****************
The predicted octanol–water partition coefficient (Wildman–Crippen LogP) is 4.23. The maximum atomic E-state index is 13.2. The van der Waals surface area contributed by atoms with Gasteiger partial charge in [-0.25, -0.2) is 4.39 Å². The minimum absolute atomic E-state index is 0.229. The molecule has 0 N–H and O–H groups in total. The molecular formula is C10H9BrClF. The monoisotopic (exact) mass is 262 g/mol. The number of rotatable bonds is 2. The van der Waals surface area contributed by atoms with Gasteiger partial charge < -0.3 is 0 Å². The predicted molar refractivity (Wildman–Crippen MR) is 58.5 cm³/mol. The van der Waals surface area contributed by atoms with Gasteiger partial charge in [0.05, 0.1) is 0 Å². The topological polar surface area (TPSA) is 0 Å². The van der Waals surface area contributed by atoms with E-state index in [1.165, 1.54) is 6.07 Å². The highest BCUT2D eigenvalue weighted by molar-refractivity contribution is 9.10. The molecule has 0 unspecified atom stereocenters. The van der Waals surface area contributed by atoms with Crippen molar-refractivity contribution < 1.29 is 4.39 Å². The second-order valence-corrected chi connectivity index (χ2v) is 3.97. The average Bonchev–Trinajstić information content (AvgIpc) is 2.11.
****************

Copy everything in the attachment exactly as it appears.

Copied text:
The predicted octanol–water partition coefficient (Wildman–Crippen LogP) is 4.23. The maximum atomic E-state index is 13.2. The van der Waals surface area contributed by atoms with Gasteiger partial charge in [-0.25, -0.2) is 4.39 Å². The minimum absolute atomic E-state index is 0.229. The molecule has 0 N–H and O–H groups in total. The molecular formula is C10H9BrClF. The monoisotopic (exact) mass is 262 g/mol. The number of rotatable bonds is 2. The van der Waals surface area contributed by atoms with Gasteiger partial charge < -0.3 is 0 Å². The predicted molar refractivity (Wildman–Crippen MR) is 58.5 cm³/mol. The van der Waals surface area contributed by atoms with Gasteiger partial charge in [0.05, 0.1) is 0 Å². The topological polar surface area (TPSA) is 0 Å². The van der Waals surface area contributed by atoms with E-state index in [1.165, 1.54) is 6.07 Å². The highest BCUT2D eigenvalue weighted by molar-refractivity contribution is 9.10. The molecule has 0 unspecified atom stereocenters. The van der Waals surface area contributed by atoms with Crippen molar-refractivity contribution < 1.29 is 4.39 Å². The second-order valence-corrected chi connectivity index (χ2v) is 3.97. The average Bonchev–Trinajstić information content (AvgIpc) is 2.11.